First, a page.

It’s a modest sign, of simple design. It reads “Viola Desmond Grave Site” and has an arrow pointing off to the side. You might miss it on a hurried walk through the grounds of Camp Hill cemetery, but this sign and its symbolic message speak volumes about the history of Nova Scotia.
Desmond was, of course, the unintentional civil rights pioneer who refused to move from the “whites-only” section of the Roseland Theatre in New Glasgow in 1946, and was subsequently jailed and fined. In 2010, the Nova Scotia government issued a posthumous pardon.
I first saw this sign, not on foot, but on Facebook. “One meeting with the Province, a bunch of back and forths with the city, et voila. Joseph Howe isn’t the only one with a sign in the cemetery anymore,” reads the intriguing caption.
The page belonged to my friend Joanne Bealy. A few years ago she and her partner, Evelyn White, moved to Halifax from British Columbia. Their home is within hollering distance of mine. (I know, because Bealy and I tested this out last summer). Bealy is a talented poet and photographer, among other things. White is a respected author and journalist who was born in the U.S. Her writing often explores the experience of black women in North America.
The back story to the sign begins several years ago, well before White and Bealy moved to Halifax. White was writing an article about Desmond, and hoped to send a photographer to get a shot of her grave, which she assumed was in New York, since Desmond had died there. She contacted Wanda Robson, one of Desmond’s sisters, to get details of the location and learned that Desmond (neé Davis) was actually buried at Camp Hill cemetery in Halifax.
Eventually, White’s own path led her to Halifax, and she went on a personal quest in search of the grave. She found a humble marble square, flush to the ground, in the midst of the Davis family plot.
She noticed a sign pointing to the nearby grave of Joseph Howe. “I didn’t know who Joseph Howe was,” White admits. But later, she thought, “Here is this woman who, from my perspective as an African American, predated the incredible achievements of Rosa Parks…Why don’t more Canadians know there is this pioneering black woman in the graveyard in Halifax?”
The issue stayed on her mind and she mentioned it to a few prominent African Nova Scotians. Surprisingly, some had no idea that Desmond was buried at Camp Hill. The point grew more pertinent last year when the province determined that the first Heritage Day holiday in February 2015 would be named for Viola Desmond.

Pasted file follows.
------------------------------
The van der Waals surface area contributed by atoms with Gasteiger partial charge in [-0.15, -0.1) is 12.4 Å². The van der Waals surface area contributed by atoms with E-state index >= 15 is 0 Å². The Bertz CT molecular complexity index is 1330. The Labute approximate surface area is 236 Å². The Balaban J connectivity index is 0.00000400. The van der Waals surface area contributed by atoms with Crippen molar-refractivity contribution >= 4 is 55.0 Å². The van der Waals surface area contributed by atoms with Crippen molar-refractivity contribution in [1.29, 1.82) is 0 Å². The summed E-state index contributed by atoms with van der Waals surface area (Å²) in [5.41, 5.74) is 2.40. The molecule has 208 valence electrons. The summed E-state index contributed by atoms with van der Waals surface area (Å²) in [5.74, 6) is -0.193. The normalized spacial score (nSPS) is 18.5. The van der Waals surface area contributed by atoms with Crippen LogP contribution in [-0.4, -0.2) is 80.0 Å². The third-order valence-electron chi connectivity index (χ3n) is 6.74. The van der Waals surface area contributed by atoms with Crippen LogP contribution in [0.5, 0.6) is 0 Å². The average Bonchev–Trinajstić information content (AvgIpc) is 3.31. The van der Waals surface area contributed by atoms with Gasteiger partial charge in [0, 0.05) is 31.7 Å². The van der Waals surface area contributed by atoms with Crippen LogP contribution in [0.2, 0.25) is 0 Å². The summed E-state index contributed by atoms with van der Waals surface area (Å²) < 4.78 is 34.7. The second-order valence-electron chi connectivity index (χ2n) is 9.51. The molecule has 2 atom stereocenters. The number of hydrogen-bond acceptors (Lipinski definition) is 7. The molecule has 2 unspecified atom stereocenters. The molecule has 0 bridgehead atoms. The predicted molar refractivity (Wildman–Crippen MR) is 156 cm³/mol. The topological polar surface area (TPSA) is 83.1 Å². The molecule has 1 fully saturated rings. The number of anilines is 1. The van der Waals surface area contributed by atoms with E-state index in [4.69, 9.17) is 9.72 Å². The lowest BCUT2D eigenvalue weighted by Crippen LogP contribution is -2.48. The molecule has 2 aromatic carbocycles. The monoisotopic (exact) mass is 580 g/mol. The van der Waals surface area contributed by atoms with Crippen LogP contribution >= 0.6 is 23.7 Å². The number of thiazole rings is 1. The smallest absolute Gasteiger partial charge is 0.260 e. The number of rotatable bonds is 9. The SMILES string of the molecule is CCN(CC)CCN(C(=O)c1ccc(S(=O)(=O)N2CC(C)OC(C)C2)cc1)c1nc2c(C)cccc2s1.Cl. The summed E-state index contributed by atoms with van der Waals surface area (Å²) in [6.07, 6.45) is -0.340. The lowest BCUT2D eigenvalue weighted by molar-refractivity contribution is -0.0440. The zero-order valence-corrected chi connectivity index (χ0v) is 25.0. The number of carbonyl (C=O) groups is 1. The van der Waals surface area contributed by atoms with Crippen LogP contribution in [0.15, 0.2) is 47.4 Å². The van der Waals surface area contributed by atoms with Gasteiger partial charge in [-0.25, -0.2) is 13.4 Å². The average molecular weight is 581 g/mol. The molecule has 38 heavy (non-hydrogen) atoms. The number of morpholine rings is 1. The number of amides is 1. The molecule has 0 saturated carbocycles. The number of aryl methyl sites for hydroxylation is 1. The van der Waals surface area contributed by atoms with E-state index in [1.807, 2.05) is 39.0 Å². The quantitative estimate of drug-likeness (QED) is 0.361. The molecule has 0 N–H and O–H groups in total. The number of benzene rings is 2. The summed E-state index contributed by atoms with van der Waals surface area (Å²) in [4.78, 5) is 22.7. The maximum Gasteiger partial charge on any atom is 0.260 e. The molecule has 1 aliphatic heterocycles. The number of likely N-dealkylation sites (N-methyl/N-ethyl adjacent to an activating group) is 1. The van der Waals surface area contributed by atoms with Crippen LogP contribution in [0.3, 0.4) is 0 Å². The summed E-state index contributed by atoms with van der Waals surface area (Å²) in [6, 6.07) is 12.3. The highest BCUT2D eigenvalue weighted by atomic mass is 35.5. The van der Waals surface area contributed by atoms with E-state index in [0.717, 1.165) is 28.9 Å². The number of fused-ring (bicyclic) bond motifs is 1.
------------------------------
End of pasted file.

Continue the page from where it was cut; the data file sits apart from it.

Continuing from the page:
Halifax Councillor Waye Mason says former Lieutenant-Governor Mayann Francis contacted him around that time about getting an official marker for Viola Desmond’s gravesite in time for the holiday. He spoke with HRM staff about it in the spring of 2014. But you know how these things go: nothing happened for months. White and Bealy were not even aware of Francis’ request when Bealy began contacting provincial and municipal officials in her own quest to get some recognition for the historic site.
“When I wrote to the city officials, I sent them a picture of the Joseph Howe sign and said ‘It would be really great, with all the discussion and support of Viola Desmond, if you would also put a sign up for her,’” Bealy recalls.
She kept up the calls and emails, and her dogged persistence seems to have paid off. Mason says that after Bealy’s correspondence last August, he spoke to staff. “It was determined that the one signpost could be put up without council direction, and it was installed [in late October],” he told me by email. Council has since requested a staff report (at Mason’s initiative) on the possible development of a heritage management
plan for the Camp Hill cemetery, where Robert Stanfield and Alexander Keith are also buried.
It was a small, but significant, victory. Both White and Bealy are pleased that a sign now draws attention to Desmond’s resting place. “I just think Viola’s time has come,” says White. “She has been lying there all those years. She’s 100 years old now [she was born July 6, 1914 and died February 7, 1965] and I think that it’s only fitting. I hope that she’s resting well, and with some sense that her efforts have now been affirmed publicly.”
Desmond’s sister, Wanda Robson, says she and the rest of the family are thrilled. “This marker is an indication that her act and the ramifications of the act will never die,” she says.
White thinks it’s a step forward for Halifax. “I think that with the fraught racial history in this city, with Africville and the Home for Colored Children and all the other things, that the recognition is a positive,” says White. “Hopefully it will generate a greater sense of pride in everybody about the black presence here.”
She pauses, aware of the sweep of what she’s about to say. “The struggle continues, but Martin Luther King said, ‘the moral arc of the universe is long, but it leans toward justice.’” Then she grins broadly. “So now she’s got this marker that is shaped like an arc.”
Here’s to carrying that arc forward into February’s African Heritage Month celebrations.